I’ve had an interesting relationship with Jon Moxley, speaking strictly as journalist to pro wrestler, of course. While at WWE, I was highly critical of his Dean Ambrose character and didn’t much like the direction of it. Of course years later, we now know the complexities that delivered that image across to most—he not having all that much to do with what was wrong with it.
I had heard about him on the indie circuit before that, but I thought mistakenly, that he had lost something on the way to New York.
Of course, he later moved to AEW and proved all naysayers wrong—myself included. But I love that. I love when people prove me wrong with hard work. I’ll always call a spade a spade, dear readers, and always have, and when someone comes back to me and says: “There….you were wrong about me,” I’ll admit it and shake his hand or her hand.
What Mox was additionally able to do since joining AEW, was to make me a fan of his…something I’m now proud to be.
Which is why this piece is a bitter-sweet one to write for me; it’s part editorial, part reporting. As a journalist, I mostly try to steer clear of editorializing, but when something like this happens, especially when it happens to someone I’ve held in high regard and respect, it’s kind of hard to keep it to strict reporting.
Moxley just released his book, Mox, he divulging a lot of info about his experiences in WWE and he dishes hard on many individuals from his time there. He was touring this book, bringing it and his word to the masses—something I understand very well, and is in no way easy these days—and wrestling many matches, including events for GCW where he is the current World Champion.
According to webisjericho.com, the rehab isn’t the type of 12-step program where he can leave and go back. He will be entering himself in a “residential alcohol treatment program,” as the site mentions. No news yet by AEW or GCW where his matches stand although it would be more than safe to assume that his appearances, matches and other plans, have been postponed indefinitely. Some of these residential programs can take up to many months and years to overcome.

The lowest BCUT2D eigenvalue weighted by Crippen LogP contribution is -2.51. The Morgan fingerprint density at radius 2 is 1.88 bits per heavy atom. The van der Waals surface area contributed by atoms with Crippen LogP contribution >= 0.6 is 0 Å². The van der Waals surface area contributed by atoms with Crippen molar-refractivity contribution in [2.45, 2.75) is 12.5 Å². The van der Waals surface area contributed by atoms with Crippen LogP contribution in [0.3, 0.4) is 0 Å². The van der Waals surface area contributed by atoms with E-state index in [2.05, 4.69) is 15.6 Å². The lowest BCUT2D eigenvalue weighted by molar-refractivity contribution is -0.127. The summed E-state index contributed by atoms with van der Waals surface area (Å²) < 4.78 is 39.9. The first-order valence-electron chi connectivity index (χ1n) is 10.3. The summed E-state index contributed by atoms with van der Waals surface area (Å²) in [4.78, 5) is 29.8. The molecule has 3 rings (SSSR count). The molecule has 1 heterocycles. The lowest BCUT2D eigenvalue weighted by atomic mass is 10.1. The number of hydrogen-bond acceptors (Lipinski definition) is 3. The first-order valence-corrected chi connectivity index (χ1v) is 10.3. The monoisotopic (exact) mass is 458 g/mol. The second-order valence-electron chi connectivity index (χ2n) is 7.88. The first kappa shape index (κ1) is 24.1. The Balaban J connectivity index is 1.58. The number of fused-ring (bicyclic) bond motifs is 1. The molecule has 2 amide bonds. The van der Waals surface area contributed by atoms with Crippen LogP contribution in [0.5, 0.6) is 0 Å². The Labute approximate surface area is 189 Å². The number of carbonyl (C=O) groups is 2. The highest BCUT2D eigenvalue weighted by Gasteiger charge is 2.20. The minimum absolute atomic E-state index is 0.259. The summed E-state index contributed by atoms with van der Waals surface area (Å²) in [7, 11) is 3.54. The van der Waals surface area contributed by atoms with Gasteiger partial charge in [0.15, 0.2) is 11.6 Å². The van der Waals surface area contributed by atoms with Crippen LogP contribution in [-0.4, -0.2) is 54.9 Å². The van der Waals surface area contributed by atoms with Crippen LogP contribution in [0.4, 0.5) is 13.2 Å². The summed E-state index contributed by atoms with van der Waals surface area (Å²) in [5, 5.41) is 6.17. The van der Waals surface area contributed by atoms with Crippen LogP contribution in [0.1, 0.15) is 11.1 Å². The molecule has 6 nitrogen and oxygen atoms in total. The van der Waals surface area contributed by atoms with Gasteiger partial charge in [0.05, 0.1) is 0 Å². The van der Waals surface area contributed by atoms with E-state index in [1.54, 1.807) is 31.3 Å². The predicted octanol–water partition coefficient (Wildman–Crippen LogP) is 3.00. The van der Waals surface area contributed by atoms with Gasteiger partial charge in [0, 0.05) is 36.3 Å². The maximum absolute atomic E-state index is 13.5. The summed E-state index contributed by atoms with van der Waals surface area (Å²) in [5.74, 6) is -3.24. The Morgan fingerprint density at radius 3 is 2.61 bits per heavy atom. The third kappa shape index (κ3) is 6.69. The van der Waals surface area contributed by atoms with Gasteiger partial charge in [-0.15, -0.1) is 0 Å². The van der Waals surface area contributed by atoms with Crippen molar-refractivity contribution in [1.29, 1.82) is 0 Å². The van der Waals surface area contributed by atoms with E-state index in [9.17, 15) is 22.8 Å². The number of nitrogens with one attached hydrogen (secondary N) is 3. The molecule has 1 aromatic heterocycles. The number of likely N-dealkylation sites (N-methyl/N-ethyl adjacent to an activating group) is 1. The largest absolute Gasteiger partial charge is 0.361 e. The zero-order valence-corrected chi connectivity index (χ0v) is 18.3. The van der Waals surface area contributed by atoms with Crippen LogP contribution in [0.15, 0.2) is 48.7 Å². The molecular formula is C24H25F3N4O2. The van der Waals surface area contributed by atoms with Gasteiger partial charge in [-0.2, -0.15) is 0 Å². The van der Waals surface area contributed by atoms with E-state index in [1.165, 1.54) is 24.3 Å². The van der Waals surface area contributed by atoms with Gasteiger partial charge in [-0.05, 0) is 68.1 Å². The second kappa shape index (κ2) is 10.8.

If we look back to the treatment period for Metallica front man, James Hetfield in 2001 or thereabouts, it took up to a year for him to be ready to return to his previous schedule, or at least a semblance of it, all chronicled in the documentary film, Some Kind of Monster.
It’s so sad to see Moxley go through this, especially when his momentum has been crazy as of late.
Sometimes life and its craziness doesn’t wait. Mox is doing what he needs to do, and that takes courage.
Tony Khan released this statement:
“Jon Moxley has allowed me to share with you that he is entering an inpatient alcohol treatment program. Jon is a beloved member of the AEW family. We all stand with him and Renee, and all of his family and friends, as he shifts his focus to recovery. Jon is making a very brave choice to get help, and we’re embracing his choice and supporting him however we can. I’m proud to call Jon a friend, and like many of you, I’m also a fan of Mox and look forward to a time in the future when he is eventually ready to return to the ring. Until then, thank you for supporting Jon and respecting his privacy at this time. If you or a loved one need help, please reach out to SAMHSA’s National Helpline: 1-800-662-HELP (4357).”via Tony Khan
We all fall down…we all have flaws, even strong women and men that seem to show off that there’s nothing in this world that an break them, and it’s the strongest thing to do, to admit that you need help. Jon delivered that message loud and clear and he put his wife, daughter and legacy before himself.
It’s hard to keep up sometimes…with career, family, everything. But Jon did it, perhaps with a few crutches, crutches that have now gotten him in trouble, but we’ve all been there for sure.
We wish him the absolute best, a speedy recovery and an equally fast return. We here at Pro Wrestling News Hub are rooting for the legend.